Faculty Shortages in Nursing Education
by Dr. Ellie Bruecker, Senior Research Associate, SHSF
Recent projections suggest that the U.S. will fall short of the nursing demand by approximately 1.8 million nurses by the end of the decade, in part because nursing school enrollments are unable to keep pace with demand. Despite a 5.1% increase in enrollments in 2019, projections of demand still exceed new enrollments. According to the American Association of Colleges of Nursing, schools turned away more than 80,000 qualified Bachelor’s degree applicants in 2019 “due to an insufficient number of faculty, clinical sites, classroom space, clinical preceptors, and budget constraints.” And yet, a recent analysis from Third Way found that Bachelor’s and Associate’s degree programs were among the highest rated in return on investment for graduates.
Given the positive outcomes for graduates and the increasing demand from prospective students, why are they being turned away? At least one bottleneck on class sizes appears to be a dramatic — and worsening — shortage of nursing school faculty.
A recent survey of 892 nursing schools revealed a 7.2% national nursing faculty vacancy rate, with nearly 90% of the vacancies requiring or preferring a Doctorate. In addition to existing vacancies, responding schools also noted a need to create new faculty positions in order to meet student demand. Retaining faculty is also challenging; on average, nursing faculty with Master’s degrees earn $79,444, compared to an average salary of $110,000 for nurse practitioners in the field with at least a Master’s degree.
This problem is getting worse. As with current RNs, nursing school faculty members are trending toward retirement age; the average age of a doctorally-trained associate professor is 57 years old. Projections from 2017 estimate that one-third of nursing faculty would retire by 2025.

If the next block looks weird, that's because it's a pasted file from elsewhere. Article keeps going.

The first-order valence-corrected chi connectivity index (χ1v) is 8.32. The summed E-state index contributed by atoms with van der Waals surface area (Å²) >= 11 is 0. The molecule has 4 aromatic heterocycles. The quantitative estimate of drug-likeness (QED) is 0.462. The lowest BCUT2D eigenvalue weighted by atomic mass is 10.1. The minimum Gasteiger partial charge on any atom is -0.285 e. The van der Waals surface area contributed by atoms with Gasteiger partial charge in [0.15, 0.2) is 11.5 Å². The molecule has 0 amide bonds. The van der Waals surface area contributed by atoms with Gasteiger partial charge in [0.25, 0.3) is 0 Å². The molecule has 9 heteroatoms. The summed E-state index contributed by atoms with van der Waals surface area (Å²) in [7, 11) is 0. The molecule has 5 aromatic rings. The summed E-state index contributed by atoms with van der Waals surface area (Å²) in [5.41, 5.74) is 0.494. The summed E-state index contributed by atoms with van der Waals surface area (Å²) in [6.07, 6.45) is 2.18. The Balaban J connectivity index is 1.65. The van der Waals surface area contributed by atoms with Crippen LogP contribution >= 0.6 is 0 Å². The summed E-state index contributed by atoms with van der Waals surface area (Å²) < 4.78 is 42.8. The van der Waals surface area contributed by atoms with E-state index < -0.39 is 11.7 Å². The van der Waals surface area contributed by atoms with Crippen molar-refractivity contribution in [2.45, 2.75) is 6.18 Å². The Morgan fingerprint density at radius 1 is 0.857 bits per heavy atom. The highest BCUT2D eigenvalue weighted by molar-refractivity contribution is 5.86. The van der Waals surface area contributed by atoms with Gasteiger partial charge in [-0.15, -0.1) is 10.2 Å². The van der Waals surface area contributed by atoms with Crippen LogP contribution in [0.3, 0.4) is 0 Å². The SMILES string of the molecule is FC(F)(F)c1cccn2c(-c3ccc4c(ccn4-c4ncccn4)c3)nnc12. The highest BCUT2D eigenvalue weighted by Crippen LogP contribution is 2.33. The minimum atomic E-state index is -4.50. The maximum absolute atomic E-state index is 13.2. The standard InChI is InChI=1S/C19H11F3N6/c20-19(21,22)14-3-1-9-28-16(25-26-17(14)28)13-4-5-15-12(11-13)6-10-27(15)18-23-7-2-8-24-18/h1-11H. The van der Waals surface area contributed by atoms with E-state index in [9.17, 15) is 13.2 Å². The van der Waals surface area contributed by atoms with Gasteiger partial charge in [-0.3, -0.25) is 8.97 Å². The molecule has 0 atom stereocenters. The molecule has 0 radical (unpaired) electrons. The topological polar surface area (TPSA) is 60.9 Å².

So what does it take to become a nursing school faculty instructor? I spent the past few days reviewing the statutes to get a handle on the requirements in each state–and now you don’t have to!
Regulations and exceptions are listed by state below, with links to relevant administrative codes.
Given the nursing faculty shortage and the likelihood that it will worsen, some policymakers have suggested regulation changes around faculty qualifications to widen the pool of potential hires; a 2022 article from Pew summarizes new efforts in Kentucky to ease qualification requirements for nursing faculty. In response to previous efforts by state lawmakers to amend faculty qualification regulations, a 2008 report from the National Council of State Boards of Nursing reviewed research on nursing education and concluded that baccalaureate nursing programs should maintain graduate degree requirements for faculty in order to prevent medical errors among new nurses. The paper did not take a position on faculty currently enrolled in MSN programs (see above), which may be a newer policy idea.
Now, I’m not a nurse, nor am I an expert on nursing schools or the nursing profession. I’m not the right person to offer an opinion on nursing faculty qualifications! But as a financial aid expert, my instinct is that this might be an issue of pathways to education. States should consider greater investments in their nursing schools and in helping prospective nursing faculty earn the credentials they need to educate future nurses. At present, New Mexico and Washington state are considering bills that appropriate new dollars for nursing education.
The current nursing shortage is already negatively impacting both providers and patients, and the aging population of both patients and nurses will only exacerbate and spread these issues. Additionally, COVID-19 has intensified the nursing shortage crisis, with turnover and workforce exits increasing while hospitals are strained by the height of medical care demands. A recent survey found that 22% of the nursing workforce indicated that they “may leave their role providing patient care” in the coming year. Many hospitals and other healthcare facilities have turned to travel nurses to fill the gaps — and some nurses have opted to leave their permanent positions to take advantage of the significant salary increase from traveling positions. Critical care travel nurses make $99 an hour, on average, compared to approximately $40 an hour as a full-time staff nurse. This is an incredibly expensive solution — and a temporary one.